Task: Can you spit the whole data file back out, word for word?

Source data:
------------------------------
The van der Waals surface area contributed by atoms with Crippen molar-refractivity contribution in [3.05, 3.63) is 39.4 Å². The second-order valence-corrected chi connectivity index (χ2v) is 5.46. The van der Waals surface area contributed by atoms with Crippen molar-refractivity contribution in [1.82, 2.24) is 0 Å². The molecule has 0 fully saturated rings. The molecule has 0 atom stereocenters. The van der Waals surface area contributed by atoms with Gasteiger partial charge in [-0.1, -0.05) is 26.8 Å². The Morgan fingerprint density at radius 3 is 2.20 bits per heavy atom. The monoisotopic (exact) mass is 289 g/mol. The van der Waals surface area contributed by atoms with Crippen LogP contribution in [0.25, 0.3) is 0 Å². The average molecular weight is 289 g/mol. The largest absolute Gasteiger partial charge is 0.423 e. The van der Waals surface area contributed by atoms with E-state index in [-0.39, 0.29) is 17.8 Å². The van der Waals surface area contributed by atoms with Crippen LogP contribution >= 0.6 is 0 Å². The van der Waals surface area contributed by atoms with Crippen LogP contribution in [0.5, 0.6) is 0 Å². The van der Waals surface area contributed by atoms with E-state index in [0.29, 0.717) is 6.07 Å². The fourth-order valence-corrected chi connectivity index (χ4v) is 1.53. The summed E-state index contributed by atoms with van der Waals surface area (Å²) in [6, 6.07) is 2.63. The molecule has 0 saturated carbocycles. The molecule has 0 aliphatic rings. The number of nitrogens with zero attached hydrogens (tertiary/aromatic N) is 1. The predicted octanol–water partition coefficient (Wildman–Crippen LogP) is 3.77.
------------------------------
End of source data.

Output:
The van der Waals surface area contributed by atoms with Crippen molar-refractivity contribution in [3.05, 3.63) is 39.4 Å². The second-order valence-corrected chi connectivity index (χ2v) is 5.46. The van der Waals surface area contributed by atoms with Crippen molar-refractivity contribution in [1.82, 2.24) is 0 Å². The molecule has 0 fully saturated rings. The molecule has 0 atom stereocenters. The van der Waals surface area contributed by atoms with Gasteiger partial charge in [-0.1, -0.05) is 26.8 Å². The Morgan fingerprint density at radius 3 is 2.20 bits per heavy atom. The monoisotopic (exact) mass is 289 g/mol. The van der Waals surface area contributed by atoms with Crippen LogP contribution in [0.25, 0.3) is 0 Å². The average molecular weight is 289 g/mol. The largest absolute Gasteiger partial charge is 0.423 e. The van der Waals surface area contributed by atoms with E-state index in [-0.39, 0.29) is 17.8 Å². The van der Waals surface area contributed by atoms with Crippen LogP contribution >= 0.6 is 0 Å². The van der Waals surface area contributed by atoms with Crippen LogP contribution in [0.5, 0.6) is 0 Å². The van der Waals surface area contributed by atoms with E-state index in [0.29, 0.717) is 6.07 Å². The fourth-order valence-corrected chi connectivity index (χ4v) is 1.53. The summed E-state index contributed by atoms with van der Waals surface area (Å²) in [6, 6.07) is 2.63. The molecule has 0 saturated carbocycles. The molecule has 0 aliphatic rings. The number of nitrogens with zero attached hydrogens (tertiary/aromatic N) is 1. The predicted octanol–water partition coefficient (Wildman–Crippen LogP) is 3.77.